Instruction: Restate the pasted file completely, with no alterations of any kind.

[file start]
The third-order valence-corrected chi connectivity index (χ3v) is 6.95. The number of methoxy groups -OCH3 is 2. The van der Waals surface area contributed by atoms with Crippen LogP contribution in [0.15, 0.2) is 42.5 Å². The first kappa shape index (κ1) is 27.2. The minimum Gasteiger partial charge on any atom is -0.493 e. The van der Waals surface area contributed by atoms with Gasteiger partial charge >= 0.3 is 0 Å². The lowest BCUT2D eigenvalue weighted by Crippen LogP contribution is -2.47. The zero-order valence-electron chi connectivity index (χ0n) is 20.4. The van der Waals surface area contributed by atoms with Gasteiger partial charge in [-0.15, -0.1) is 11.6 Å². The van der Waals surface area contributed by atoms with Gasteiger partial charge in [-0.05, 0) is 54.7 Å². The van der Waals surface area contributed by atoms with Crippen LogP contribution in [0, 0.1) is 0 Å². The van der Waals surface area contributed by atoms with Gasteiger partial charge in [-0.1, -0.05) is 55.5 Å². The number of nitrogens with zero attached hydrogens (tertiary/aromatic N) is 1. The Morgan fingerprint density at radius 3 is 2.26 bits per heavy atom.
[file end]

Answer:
The third-order valence-corrected chi connectivity index (χ3v) is 6.95. The number of methoxy groups -OCH3 is 2. The van der Waals surface area contributed by atoms with Crippen LogP contribution in [0.15, 0.2) is 42.5 Å². The first kappa shape index (κ1) is 27.2. The minimum Gasteiger partial charge on any atom is -0.493 e. The van der Waals surface area contributed by atoms with Gasteiger partial charge >= 0.3 is 0 Å². The lowest BCUT2D eigenvalue weighted by Crippen LogP contribution is -2.47. The zero-order valence-electron chi connectivity index (χ0n) is 20.4. The van der Waals surface area contributed by atoms with Gasteiger partial charge in [-0.15, -0.1) is 11.6 Å². The van der Waals surface area contributed by atoms with Gasteiger partial charge in [-0.05, 0) is 54.7 Å². The van der Waals surface area contributed by atoms with Crippen LogP contribution in [0, 0.1) is 0 Å². The van der Waals surface area contributed by atoms with Gasteiger partial charge in [-0.1, -0.05) is 55.5 Å². The number of nitrogens with zero attached hydrogens (tertiary/aromatic N) is 1. The Morgan fingerprint density at radius 3 is 2.26 bits per heavy atom.